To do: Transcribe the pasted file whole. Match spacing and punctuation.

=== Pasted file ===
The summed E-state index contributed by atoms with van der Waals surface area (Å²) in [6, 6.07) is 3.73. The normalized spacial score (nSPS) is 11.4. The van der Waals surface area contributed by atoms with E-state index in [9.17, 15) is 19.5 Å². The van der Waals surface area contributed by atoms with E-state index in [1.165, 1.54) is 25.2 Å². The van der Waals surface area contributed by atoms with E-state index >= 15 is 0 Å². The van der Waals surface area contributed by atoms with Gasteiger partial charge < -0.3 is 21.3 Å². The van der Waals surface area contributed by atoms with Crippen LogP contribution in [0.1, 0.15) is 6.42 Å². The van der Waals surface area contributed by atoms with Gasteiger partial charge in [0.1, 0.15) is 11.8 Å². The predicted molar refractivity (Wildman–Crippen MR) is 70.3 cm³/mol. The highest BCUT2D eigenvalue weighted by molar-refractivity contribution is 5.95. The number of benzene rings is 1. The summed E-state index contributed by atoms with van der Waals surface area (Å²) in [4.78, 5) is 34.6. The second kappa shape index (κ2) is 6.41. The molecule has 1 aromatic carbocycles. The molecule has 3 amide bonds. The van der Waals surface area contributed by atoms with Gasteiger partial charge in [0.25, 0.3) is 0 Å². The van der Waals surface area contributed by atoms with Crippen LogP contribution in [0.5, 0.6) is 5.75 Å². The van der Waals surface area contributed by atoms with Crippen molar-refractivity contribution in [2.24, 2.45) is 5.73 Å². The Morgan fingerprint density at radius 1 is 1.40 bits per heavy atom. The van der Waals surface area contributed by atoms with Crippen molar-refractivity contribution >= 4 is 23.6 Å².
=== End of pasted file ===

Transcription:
The summed E-state index contributed by atoms with van der Waals surface area (Å²) in [6, 6.07) is 3.73. The normalized spacial score (nSPS) is 11.4. The van der Waals surface area contributed by atoms with E-state index in [9.17, 15) is 19.5 Å². The van der Waals surface area contributed by atoms with E-state index in [1.165, 1.54) is 25.2 Å². The van der Waals surface area contributed by atoms with E-state index >= 15 is 0 Å². The van der Waals surface area contributed by atoms with Gasteiger partial charge < -0.3 is 21.3 Å². The van der Waals surface area contributed by atoms with Crippen LogP contribution in [0.1, 0.15) is 6.42 Å². The van der Waals surface area contributed by atoms with Gasteiger partial charge in [0.1, 0.15) is 11.8 Å². The predicted molar refractivity (Wildman–Crippen MR) is 70.3 cm³/mol. The highest BCUT2D eigenvalue weighted by molar-refractivity contribution is 5.95. The number of benzene rings is 1. The summed E-state index contributed by atoms with van der Waals surface area (Å²) in [4.78, 5) is 34.6. The second kappa shape index (κ2) is 6.41. The molecule has 1 aromatic carbocycles. The molecule has 3 amide bonds. The van der Waals surface area contributed by atoms with Gasteiger partial charge in [0.25, 0.3) is 0 Å². The van der Waals surface area contributed by atoms with Crippen LogP contribution in [0.5, 0.6) is 5.75 Å². The van der Waals surface area contributed by atoms with Crippen molar-refractivity contribution in [2.24, 2.45) is 5.73 Å². The Morgan fingerprint density at radius 1 is 1.40 bits per heavy atom. The van der Waals surface area contributed by atoms with Crippen molar-refractivity contribution >= 4 is 23.6 Å².